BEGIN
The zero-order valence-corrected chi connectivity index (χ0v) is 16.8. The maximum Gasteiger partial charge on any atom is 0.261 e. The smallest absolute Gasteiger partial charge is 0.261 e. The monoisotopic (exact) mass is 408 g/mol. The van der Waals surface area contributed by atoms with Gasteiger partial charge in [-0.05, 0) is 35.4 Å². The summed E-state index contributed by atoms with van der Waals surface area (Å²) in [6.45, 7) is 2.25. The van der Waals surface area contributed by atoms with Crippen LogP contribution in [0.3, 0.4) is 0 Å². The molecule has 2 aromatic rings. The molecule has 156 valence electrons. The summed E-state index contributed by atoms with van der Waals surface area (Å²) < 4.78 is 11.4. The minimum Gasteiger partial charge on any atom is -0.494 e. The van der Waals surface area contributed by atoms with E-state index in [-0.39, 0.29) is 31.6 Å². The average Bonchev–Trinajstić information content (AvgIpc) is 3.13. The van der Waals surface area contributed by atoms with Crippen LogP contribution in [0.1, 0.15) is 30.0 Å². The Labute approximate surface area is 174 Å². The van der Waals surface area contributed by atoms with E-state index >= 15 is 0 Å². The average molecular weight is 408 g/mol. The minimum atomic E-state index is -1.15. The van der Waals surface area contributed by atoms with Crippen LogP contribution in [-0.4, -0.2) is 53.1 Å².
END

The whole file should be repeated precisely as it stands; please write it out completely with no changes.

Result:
The zero-order valence-corrected chi connectivity index (χ0v) is 16.8. The maximum Gasteiger partial charge on any atom is 0.261 e. The smallest absolute Gasteiger partial charge is 0.261 e. The monoisotopic (exact) mass is 408 g/mol. The van der Waals surface area contributed by atoms with Gasteiger partial charge in [-0.05, 0) is 35.4 Å². The summed E-state index contributed by atoms with van der Waals surface area (Å²) in [6.45, 7) is 2.25. The van der Waals surface area contributed by atoms with Crippen LogP contribution in [0.3, 0.4) is 0 Å². The molecule has 2 aromatic rings. The molecule has 156 valence electrons. The summed E-state index contributed by atoms with van der Waals surface area (Å²) < 4.78 is 11.4. The minimum Gasteiger partial charge on any atom is -0.494 e. The van der Waals surface area contributed by atoms with E-state index in [-0.39, 0.29) is 31.6 Å². The average Bonchev–Trinajstić information content (AvgIpc) is 3.13. The van der Waals surface area contributed by atoms with Crippen LogP contribution in [0.1, 0.15) is 30.0 Å². The Labute approximate surface area is 174 Å². The van der Waals surface area contributed by atoms with E-state index >= 15 is 0 Å². The average molecular weight is 408 g/mol. The minimum atomic E-state index is -1.15. The van der Waals surface area contributed by atoms with Crippen LogP contribution in [-0.4, -0.2) is 53.1 Å².